When is an Absolute Value Not an Absolute Value?

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Manhattan Prep GMAT Blog - When is an Absolute Value Not an Absolute Value? by Chelsey Cooley

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… when it’s a distance on a number line!

Okay, that doesn’t quite work as a joke. But it does work as a GMAT Quant strategy. Intimidated by absolute value GMAT problems? Read on to learn a quick and painless strategy.

Absolute values always come out as positive numbers. For instance, the absolute value of -7 is 7:

|-7| = 7

Distances are also always positive, both in the real world and on the GMAT. There’s no such thing as a negative distance. That means we can use distances—something we already understand intuitively—to think about absolute value.

The town of Greatport is at mile marker 5 on the highway, and the town of Fairmont is at mile marker 35.

Manhattan Prep GMAT Blog - When is an Absolute Value Not an Absolute Value? by Chelsey Cooley

If you want to travel from Greatport to Fairmont, you calculate the distance like this:

35 – 5 = 30

But if you want to travel from Fairmont back to Greatport, you don’t do this:

5 – 35 = -30

You know intuitively that the distance is still 30 miles, not negative 30, regardless of which direction you’re traveling. What you’re really doing, mathematically, is taking an absolute value.

|5 – 35| = |-30| = 30

|35 – 5| = |30| = 30

The distance between two towns is the absolute value of the difference between their mile markers.

Let’s add a third town: Veltria. But I’m not actually going to tell you where Veltria is. All I’m going to tell you is that it’s 5 miles away from Fairmont.

Here’s the equation that shows that:

|v – 35| = 5

By the way, this would be equally correct:

|35 – v| = 5

What this equation means is that the distance between Veltria and the 35-mile marker is 5 miles. Your intuition should tell you that Veltria can only be in two different locations: the 30-mile marker or the 40-mile marker. And in fact, those are the two values that fit the equation:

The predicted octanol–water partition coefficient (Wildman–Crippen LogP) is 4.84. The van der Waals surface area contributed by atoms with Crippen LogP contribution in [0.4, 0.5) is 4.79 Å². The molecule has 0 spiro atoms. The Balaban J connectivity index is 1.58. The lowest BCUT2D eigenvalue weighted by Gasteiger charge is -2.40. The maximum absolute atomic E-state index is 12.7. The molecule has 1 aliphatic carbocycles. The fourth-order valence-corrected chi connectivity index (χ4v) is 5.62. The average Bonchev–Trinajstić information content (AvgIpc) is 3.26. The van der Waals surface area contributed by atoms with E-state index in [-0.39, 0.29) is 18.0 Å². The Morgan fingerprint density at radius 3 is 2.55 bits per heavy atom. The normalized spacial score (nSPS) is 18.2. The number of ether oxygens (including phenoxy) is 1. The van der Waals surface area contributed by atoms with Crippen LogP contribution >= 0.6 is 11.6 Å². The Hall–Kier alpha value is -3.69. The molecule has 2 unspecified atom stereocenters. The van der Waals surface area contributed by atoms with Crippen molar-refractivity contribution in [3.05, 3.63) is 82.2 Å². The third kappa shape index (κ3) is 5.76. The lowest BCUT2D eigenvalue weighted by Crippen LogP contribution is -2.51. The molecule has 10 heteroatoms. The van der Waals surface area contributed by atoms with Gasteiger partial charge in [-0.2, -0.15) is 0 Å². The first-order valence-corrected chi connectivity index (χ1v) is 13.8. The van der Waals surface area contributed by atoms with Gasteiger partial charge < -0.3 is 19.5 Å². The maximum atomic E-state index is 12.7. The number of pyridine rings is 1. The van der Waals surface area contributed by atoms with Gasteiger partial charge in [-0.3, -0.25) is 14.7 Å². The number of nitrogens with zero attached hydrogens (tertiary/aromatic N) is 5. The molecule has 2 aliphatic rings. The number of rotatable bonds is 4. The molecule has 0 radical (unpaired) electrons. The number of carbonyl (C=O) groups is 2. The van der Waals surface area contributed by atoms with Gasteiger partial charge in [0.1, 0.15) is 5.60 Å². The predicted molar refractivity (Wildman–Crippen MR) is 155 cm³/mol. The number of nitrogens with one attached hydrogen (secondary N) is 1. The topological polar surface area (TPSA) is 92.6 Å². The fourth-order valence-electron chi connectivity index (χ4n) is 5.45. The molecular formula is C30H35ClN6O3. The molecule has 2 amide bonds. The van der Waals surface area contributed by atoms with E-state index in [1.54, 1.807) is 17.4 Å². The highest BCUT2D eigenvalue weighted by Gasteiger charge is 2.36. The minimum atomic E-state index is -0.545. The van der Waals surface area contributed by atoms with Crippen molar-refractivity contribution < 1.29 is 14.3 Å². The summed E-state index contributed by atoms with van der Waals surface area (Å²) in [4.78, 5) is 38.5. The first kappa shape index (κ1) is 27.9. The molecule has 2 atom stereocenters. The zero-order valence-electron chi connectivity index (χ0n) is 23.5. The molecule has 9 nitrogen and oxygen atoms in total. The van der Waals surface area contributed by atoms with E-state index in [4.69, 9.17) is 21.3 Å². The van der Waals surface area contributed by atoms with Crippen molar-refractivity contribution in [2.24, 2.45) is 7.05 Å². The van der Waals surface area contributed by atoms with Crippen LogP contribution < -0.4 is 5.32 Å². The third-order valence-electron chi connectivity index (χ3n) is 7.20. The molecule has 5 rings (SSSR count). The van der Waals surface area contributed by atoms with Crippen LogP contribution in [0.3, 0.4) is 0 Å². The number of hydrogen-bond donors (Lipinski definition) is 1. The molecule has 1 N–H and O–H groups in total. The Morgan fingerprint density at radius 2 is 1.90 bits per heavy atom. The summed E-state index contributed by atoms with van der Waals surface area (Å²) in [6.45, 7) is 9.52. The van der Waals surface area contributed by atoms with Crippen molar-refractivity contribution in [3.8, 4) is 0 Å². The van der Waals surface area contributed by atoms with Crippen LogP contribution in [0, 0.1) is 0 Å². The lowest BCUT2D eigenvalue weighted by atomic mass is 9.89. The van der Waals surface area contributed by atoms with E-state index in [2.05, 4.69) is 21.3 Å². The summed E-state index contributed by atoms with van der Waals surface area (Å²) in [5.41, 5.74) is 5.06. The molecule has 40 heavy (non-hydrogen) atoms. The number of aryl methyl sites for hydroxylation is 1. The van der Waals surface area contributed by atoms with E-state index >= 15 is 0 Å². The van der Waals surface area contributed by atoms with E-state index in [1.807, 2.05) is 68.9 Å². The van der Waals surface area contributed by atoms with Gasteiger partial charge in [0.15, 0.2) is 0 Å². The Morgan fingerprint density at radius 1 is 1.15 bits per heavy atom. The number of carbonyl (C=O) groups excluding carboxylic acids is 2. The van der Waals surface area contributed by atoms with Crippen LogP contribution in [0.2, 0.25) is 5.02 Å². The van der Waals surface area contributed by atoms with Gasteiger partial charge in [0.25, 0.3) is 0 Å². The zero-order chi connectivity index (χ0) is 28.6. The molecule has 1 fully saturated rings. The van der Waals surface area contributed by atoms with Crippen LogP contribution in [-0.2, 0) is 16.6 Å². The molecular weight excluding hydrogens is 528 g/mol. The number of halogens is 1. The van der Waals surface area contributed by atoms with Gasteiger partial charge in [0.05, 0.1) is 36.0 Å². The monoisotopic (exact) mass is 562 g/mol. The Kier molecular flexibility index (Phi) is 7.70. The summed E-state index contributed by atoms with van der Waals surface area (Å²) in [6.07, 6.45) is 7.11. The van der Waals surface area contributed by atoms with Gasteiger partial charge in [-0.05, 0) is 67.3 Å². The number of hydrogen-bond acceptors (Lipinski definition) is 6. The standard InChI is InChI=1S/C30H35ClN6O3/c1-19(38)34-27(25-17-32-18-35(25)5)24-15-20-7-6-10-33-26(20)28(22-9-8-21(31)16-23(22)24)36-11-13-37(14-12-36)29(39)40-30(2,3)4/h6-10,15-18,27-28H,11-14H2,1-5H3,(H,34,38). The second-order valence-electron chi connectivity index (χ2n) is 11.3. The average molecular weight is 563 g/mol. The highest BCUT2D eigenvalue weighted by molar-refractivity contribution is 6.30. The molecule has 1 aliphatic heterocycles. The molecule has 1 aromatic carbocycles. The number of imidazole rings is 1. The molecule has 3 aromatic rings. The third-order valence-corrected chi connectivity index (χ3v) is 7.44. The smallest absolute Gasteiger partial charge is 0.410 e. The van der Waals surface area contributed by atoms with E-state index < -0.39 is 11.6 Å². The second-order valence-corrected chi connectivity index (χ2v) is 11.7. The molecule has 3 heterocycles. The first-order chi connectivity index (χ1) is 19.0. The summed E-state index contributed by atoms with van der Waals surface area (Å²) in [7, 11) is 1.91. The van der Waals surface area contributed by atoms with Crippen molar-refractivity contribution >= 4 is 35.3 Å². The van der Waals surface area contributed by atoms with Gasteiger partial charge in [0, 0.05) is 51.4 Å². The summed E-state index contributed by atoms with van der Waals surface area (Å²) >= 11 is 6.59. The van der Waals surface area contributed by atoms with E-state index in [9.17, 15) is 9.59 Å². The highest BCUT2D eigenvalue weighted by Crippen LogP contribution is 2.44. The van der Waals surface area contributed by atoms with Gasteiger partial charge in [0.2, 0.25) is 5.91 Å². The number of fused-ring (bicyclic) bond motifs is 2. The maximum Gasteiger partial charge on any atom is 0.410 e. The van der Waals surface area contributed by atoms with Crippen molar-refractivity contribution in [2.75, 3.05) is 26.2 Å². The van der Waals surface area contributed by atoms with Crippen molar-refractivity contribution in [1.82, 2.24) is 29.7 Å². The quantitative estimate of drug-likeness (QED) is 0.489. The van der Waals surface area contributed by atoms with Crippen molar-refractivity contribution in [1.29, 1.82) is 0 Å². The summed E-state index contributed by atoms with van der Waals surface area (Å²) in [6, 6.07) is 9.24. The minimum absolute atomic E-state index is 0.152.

|30 – 35| = |-5| = 5

|40 – 35| = |5| = 5

Manhattan Prep GMAT Blog - When is an Absolute Value Not an Absolute Value? by Chelsey Cooley

So, when you see an equation like |10 – x| = 7, you can read it like this:

“The distance between 10 and x is 7.”

Without actually doing algebra, you can figure out that x can only equal 3 or 17.

Let’s bring a fourth town into the mix. It’s called Halfwayville, and here’s an equation that tells you where it’s located:

|h – 35| = |5 – h|

If you see this in an algebra problem on the GMAT, don’t start simplifying it with math. Instead, read it as if it’s telling you about the real world.

|h – 35| = “The distance between Halfwayville and the 35-mile marker”

|5 – h| = “The distance between Halfwayville and the 5-mile marker”

The equals sign between them means that those two distances are the same. In other words,

“Halfwayville is equally far from the 5-mile marker and the 35-mile marker.”

There’s only one place Halfwayville could be located: halfway between those two markers! That places it at the 20-mile marker.

Manhattan Prep GMAT Blog - When is an Absolute Value Not an Absolute Value? by Chelsey Cooley

What if they start bringing inequalities into the mix? Let’s locate the town of Easton on the highway. Here’s what you know:

|e – 35| > 7

The left side of the inequality is the distance between Easton and the 35-mile marker. So, read this inequality like this:

“The distance between Easton and the 35-mile marker is more than 7 miles.”

In other words,

“Easton is more than 7 miles from the 35-mile marker.”